Though the Conficker hype has died down, there are still people on the lookout for remediation and detection tools to make sure their networks stay safe.
There is still cause to be on guard, and those who are infected and have not cleaned their PCs are still subject to the plans of the attackers, who could still update the worm at any moment. For this reason, security vendors and researchers have scrambled to provide methods to detect and remove Conficker. The worm spreads by targeting a patched vulnerability in Microsoft’s Server service. It also propagates through network shares by logging onto computers with weak passwords, as well as through removable media.
We have developed a short list here of some of the free tools out there that can be used to fight off the worm. This is not meant to be a comprehensive list, and other organizations such as the Conficker Working Group, aka the Conficker Cabal, have additional recommendations.
- F-Secure: F-Secure has made a free tool available here. The link to the tool is at the bottom of the FAQ page.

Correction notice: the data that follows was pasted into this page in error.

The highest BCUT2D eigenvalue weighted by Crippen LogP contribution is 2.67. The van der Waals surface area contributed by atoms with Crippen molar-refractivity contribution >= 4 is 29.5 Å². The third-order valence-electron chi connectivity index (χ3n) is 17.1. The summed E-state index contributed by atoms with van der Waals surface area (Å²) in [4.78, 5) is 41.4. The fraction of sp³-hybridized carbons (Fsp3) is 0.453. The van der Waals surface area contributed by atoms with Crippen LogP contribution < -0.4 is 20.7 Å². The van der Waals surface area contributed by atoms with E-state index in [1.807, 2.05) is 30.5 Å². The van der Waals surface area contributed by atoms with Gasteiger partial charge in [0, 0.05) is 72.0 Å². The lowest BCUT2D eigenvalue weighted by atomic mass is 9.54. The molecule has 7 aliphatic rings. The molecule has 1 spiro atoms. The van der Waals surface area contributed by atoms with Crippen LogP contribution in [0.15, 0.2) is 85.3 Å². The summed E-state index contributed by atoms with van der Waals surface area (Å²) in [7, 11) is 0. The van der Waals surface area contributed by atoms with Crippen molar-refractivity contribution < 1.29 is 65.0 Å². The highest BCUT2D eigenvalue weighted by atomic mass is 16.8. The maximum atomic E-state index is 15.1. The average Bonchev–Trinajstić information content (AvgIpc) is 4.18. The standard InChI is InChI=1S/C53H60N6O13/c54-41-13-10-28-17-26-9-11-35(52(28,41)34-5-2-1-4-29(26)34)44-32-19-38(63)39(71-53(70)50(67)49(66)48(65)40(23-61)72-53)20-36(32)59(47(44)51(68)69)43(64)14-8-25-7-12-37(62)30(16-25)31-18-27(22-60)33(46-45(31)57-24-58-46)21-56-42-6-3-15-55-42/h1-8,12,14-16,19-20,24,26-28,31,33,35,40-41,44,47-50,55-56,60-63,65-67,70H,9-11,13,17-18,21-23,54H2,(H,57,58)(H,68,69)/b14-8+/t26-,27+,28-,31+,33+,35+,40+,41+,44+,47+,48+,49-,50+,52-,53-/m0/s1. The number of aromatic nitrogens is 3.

- BitDefender: BitDefender offers tools for both single PC removal and network removal. The tools can be downloaded here.
- SecureWorks: Technically this is not a tool. But Joe Stewart, director of malware research for SecureWorks, came up with a simple method of detecting Conficker that uses one of the worm’s defenses against it. The worm blocks access to certain security sites. If you cannot load the images posted in the first row but can load those in the second, you may be infected with Conficker.
- Nmap: This is an open-source network scanner that has been updated to remotely scan for Conficker infected PCs.
- McAfee: McAfee’s stand-alone Avert Stinger utility has been updated to remove Conficker.
- Symantec: Symantec has a removal tool available here.
Trend Micro has also provided advice on how to get around Conficker’s attempts to block security sites. Information on that is provided here.